GHCC Welcomes AmeriCorps*VISTA Volunteers
GHCC is very proud to sponsor a team of ten AmeriCorps Volunteers in Service to America (VISTAs) who have been placed at nine non-profit agencies throughout Baltimore City. AmeriCorps*VISTA’s mission is to eradicate poverty in America, and we are pleased to announce that this year’s VISTAs are ready to hit the ground running:
Jasmine Arnold, Community Development VISTA with Project PLASE, will engage the community in providing support and services for homeless citizens and other persons in poverty.
Unchained Talent will host Effie Bourgin as their Arts Integration Coordinator, whose focus will be on building an arts integration framework to help youth graduate from high school on time.
Title I School Parent Organizer Maya Colbert will work for GHCC’s Neighborhood Programs to organize effective parent groups in public schools and develop sustainable systems to aid schools in advocating for themselves.
Kimi Lillig, Workforce Development Coordinator at the Greater Homewood Adult Learning Center, will support an employment initiative that seeks to remove barriers and teach job readiness skills to community residents.
At The Intersection (recently featured in Urbanite magazine), Haley Panneton will serve as the Academic Mentor Coordinator to create a mentoring program that guides students through the college application process.
Pathway Project Coordinator Kerry Robinson at Elev8 Baltimore will work to create a pipeline of supports to move students successfully through high school and on to graduation.
Sarah Schulman, Outreach Associate at Maryland New Directions, will focus on expanding the organization’s capacity to reach more individuals with work-readiness trainings and job placement services.
At the Shepherd’s Clinic, Elizabeth Weber serves as the Volunteer Services Associate recruiting and engaging volunteers to provide quality, comprehensive health care to uninsured adults.
Community Organizer Ben Wallen at the York Road Partnership is working to increase the strength and stability of neighborhoods along this corridor by building upon the capacity of this established organization.
Mikah Zaslow will serve as the Energy Efficiency Education and Outreach Coordinator at the Neighborhood Design Center (NDC), and will work to provide community outreach, education and technical skills to assist residents in saving money and conserving natural resources.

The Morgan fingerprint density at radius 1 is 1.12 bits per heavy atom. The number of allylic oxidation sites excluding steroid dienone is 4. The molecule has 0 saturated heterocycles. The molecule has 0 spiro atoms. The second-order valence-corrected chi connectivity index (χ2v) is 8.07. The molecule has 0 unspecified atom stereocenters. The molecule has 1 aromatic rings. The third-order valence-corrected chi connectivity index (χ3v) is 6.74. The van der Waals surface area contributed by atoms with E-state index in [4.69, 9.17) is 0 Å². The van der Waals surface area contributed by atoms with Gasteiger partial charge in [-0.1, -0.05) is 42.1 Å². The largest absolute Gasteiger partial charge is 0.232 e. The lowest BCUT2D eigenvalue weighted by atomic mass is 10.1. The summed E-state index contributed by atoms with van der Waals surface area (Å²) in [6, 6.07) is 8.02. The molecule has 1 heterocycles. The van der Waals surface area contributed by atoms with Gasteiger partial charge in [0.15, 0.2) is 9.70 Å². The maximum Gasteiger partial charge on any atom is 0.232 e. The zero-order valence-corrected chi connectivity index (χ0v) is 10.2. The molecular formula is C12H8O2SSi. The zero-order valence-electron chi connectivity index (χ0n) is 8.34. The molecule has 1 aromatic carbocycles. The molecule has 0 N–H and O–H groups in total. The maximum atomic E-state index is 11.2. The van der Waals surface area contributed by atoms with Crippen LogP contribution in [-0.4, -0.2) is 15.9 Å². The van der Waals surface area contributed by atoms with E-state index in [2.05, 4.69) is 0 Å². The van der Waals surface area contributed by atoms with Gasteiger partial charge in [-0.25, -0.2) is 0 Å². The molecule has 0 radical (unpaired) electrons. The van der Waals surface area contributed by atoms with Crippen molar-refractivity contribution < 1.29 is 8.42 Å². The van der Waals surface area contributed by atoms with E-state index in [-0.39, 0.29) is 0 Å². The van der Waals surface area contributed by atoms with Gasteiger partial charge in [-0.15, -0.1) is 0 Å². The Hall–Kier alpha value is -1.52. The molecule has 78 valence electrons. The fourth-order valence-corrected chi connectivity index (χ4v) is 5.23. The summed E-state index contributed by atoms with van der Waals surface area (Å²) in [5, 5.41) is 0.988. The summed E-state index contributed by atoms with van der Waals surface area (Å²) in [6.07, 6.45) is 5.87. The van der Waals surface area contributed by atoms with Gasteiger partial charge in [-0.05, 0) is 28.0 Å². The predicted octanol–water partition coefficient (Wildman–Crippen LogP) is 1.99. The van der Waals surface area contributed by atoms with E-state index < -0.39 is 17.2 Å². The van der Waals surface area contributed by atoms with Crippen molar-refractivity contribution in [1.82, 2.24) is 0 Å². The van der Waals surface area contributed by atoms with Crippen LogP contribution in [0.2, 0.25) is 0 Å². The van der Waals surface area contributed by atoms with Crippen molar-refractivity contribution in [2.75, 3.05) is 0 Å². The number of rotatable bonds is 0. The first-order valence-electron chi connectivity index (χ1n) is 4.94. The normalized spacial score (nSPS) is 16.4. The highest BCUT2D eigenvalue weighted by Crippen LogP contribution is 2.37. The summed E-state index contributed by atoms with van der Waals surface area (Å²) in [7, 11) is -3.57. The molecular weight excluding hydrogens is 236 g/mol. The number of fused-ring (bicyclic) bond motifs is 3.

GHCC’s next recruitment cycle will begin in November, so please check back at that time for additional AmeriCorps* VISTA opportunities.
Growth is Visible in Greenmount West
The 400 block of East Lafayette Avenue is a great example of what can be accomplished with the cooperation of community groups and city agencies. GHCC’s Community Revitalization Coordinator, Peter Duvall, is currently working with the New Greenmount West Community Association to determine code enforcement priorities. 403 and 407 East Lafayette Avenue were chosen because of their very poor condition that might endanger the public and also the attached houses. City inspectors and the Code Enforcement Legal Section helped make sure the houses were sold to rehabbers.
After construction started at 403 and 407, the community and Central Baltimore Partnership worked with the Vacants to Value section of Baltimore Housing to make sure that city owned properties at 401 and 405 East Lafayette Avenue were listed for sale. The last time we checked, 401 was under contract and 405 is still for sale. If all goes well, this little corner of Greenmount West will become a solid row of rehabbed homes within a year’s time.
Additionally, construction of the Baltimore Design School is moving along and scheduled for completion in 2013. The Le Bow Building, formerly a clothing factory, had been vacant since 1985 and was rapidly deteriorating. In fact, the street behind the building had to be closed because masonry was falling off the building’s façade. The community, Central Baltimore Partnership, and Baltimore Housing’s Code Enforcement Legal Section pursued the owner in court based on a strategy of vacant property receivership initially suggested by GHCC. The property owner eventually agreed to sell the building in order to allow the Design School project to proceed.
Art in Urban Spaces
GHCC’s Executive Director, Karen Stokes, performed in this year’s Fluid Movement water ballet, Rebel Teen from Starship 12. This is Karen’s third year participating in Fluid Movement, a Baltimore-based performance art group whose events are intended to “encourage a sincere understanding and appreciation for city life and city dwellers.”
The group, whose members come from all over the city, performed in Patterson Park and Druid Hill Park. “The reason I participate,” says Karen, “is because Fluid Movement engages people in a way that helps them both see and appreciate urban public spaces differently.”